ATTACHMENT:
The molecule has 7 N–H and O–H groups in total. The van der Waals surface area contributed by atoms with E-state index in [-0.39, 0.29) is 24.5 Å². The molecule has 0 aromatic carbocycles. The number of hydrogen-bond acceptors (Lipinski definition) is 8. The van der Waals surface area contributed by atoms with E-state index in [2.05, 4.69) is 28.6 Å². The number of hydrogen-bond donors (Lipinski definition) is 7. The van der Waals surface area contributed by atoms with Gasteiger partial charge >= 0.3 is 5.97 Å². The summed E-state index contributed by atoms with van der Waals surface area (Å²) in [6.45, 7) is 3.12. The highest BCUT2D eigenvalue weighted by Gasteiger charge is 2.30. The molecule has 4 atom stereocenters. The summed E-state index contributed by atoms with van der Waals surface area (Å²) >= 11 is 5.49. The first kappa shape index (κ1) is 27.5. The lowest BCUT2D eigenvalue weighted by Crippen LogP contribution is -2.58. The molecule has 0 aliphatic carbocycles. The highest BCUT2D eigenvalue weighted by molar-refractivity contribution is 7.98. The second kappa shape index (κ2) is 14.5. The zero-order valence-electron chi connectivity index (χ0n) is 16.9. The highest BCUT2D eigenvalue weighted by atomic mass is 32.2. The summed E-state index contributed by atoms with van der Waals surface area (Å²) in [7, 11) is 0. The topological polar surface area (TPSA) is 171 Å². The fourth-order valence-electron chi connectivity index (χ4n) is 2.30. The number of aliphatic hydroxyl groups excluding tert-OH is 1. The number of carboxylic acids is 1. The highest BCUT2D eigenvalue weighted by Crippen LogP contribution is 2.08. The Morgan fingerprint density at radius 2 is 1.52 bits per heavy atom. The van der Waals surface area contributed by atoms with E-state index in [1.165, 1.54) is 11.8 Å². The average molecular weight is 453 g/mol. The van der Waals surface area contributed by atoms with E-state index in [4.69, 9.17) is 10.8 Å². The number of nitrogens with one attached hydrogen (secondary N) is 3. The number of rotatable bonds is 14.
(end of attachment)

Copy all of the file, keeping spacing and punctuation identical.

The molecule has 7 N–H and O–H groups in total. The van der Waals surface area contributed by atoms with E-state index in [-0.39, 0.29) is 24.5 Å². The molecule has 0 aromatic carbocycles. The number of hydrogen-bond acceptors (Lipinski definition) is 8. The van der Waals surface area contributed by atoms with E-state index in [2.05, 4.69) is 28.6 Å². The number of hydrogen-bond donors (Lipinski definition) is 7. The van der Waals surface area contributed by atoms with Gasteiger partial charge >= 0.3 is 5.97 Å². The summed E-state index contributed by atoms with van der Waals surface area (Å²) in [6.45, 7) is 3.12. The highest BCUT2D eigenvalue weighted by Gasteiger charge is 2.30. The molecule has 4 atom stereocenters. The summed E-state index contributed by atoms with van der Waals surface area (Å²) >= 11 is 5.49. The first kappa shape index (κ1) is 27.5. The lowest BCUT2D eigenvalue weighted by Crippen LogP contribution is -2.58. The molecule has 0 aliphatic carbocycles. The highest BCUT2D eigenvalue weighted by molar-refractivity contribution is 7.98. The second kappa shape index (κ2) is 14.5. The zero-order valence-electron chi connectivity index (χ0n) is 16.9. The highest BCUT2D eigenvalue weighted by atomic mass is 32.2. The summed E-state index contributed by atoms with van der Waals surface area (Å²) in [7, 11) is 0. The topological polar surface area (TPSA) is 171 Å². The fourth-order valence-electron chi connectivity index (χ4n) is 2.30. The number of aliphatic hydroxyl groups excluding tert-OH is 1. The number of carboxylic acids is 1. The highest BCUT2D eigenvalue weighted by Crippen LogP contribution is 2.08. The Morgan fingerprint density at radius 2 is 1.52 bits per heavy atom. The van der Waals surface area contributed by atoms with E-state index in [1.165, 1.54) is 11.8 Å². The average molecular weight is 453 g/mol. The van der Waals surface area contributed by atoms with E-state index in [4.69, 9.17) is 10.8 Å². The number of nitrogens with one attached hydrogen (secondary N) is 3. The number of rotatable bonds is 14.